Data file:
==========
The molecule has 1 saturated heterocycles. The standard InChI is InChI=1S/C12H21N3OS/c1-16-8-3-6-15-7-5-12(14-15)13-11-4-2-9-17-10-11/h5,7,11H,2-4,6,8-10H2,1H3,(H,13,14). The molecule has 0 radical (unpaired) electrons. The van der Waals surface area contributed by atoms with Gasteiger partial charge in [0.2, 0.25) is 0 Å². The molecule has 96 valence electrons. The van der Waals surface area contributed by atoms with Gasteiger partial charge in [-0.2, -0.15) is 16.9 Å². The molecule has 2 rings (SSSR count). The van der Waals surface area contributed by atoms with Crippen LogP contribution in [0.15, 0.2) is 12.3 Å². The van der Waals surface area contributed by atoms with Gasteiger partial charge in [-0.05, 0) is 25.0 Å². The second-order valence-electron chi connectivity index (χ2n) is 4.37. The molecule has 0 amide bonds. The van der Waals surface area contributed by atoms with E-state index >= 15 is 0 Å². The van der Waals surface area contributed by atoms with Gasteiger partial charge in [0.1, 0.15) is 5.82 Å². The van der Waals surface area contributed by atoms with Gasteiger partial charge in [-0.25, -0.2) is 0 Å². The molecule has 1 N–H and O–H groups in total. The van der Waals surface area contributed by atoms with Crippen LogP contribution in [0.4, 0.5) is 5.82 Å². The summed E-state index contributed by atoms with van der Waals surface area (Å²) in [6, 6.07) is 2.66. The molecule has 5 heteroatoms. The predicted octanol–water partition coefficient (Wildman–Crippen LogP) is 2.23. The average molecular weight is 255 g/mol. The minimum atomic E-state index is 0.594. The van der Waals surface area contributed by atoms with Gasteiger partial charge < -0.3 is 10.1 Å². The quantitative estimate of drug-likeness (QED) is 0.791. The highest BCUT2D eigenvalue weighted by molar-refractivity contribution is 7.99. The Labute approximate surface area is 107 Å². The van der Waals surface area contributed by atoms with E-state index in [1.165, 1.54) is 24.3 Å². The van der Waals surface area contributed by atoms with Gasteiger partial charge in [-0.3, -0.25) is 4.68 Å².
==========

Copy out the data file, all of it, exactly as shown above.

The molecule has 1 saturated heterocycles. The standard InChI is InChI=1S/C12H21N3OS/c1-16-8-3-6-15-7-5-12(14-15)13-11-4-2-9-17-10-11/h5,7,11H,2-4,6,8-10H2,1H3,(H,13,14). The molecule has 0 radical (unpaired) electrons. The van der Waals surface area contributed by atoms with Gasteiger partial charge in [0.2, 0.25) is 0 Å². The molecule has 96 valence electrons. The van der Waals surface area contributed by atoms with Gasteiger partial charge in [-0.2, -0.15) is 16.9 Å². The molecule has 2 rings (SSSR count). The van der Waals surface area contributed by atoms with Crippen LogP contribution in [0.15, 0.2) is 12.3 Å². The van der Waals surface area contributed by atoms with Gasteiger partial charge in [-0.05, 0) is 25.0 Å². The second-order valence-electron chi connectivity index (χ2n) is 4.37. The molecule has 0 amide bonds. The van der Waals surface area contributed by atoms with E-state index >= 15 is 0 Å². The van der Waals surface area contributed by atoms with Gasteiger partial charge in [0.1, 0.15) is 5.82 Å². The van der Waals surface area contributed by atoms with Gasteiger partial charge in [-0.25, -0.2) is 0 Å². The molecule has 1 N–H and O–H groups in total. The van der Waals surface area contributed by atoms with Crippen LogP contribution in [0.4, 0.5) is 5.82 Å². The summed E-state index contributed by atoms with van der Waals surface area (Å²) in [6, 6.07) is 2.66. The molecule has 5 heteroatoms. The predicted octanol–water partition coefficient (Wildman–Crippen LogP) is 2.23. The average molecular weight is 255 g/mol. The minimum atomic E-state index is 0.594. The van der Waals surface area contributed by atoms with Gasteiger partial charge < -0.3 is 10.1 Å². The quantitative estimate of drug-likeness (QED) is 0.791. The highest BCUT2D eigenvalue weighted by molar-refractivity contribution is 7.99. The Labute approximate surface area is 107 Å². The van der Waals surface area contributed by atoms with E-state index in [1.165, 1.54) is 24.3 Å². The van der Waals surface area contributed by atoms with Gasteiger partial charge in [-0.3, -0.25) is 4.68 Å².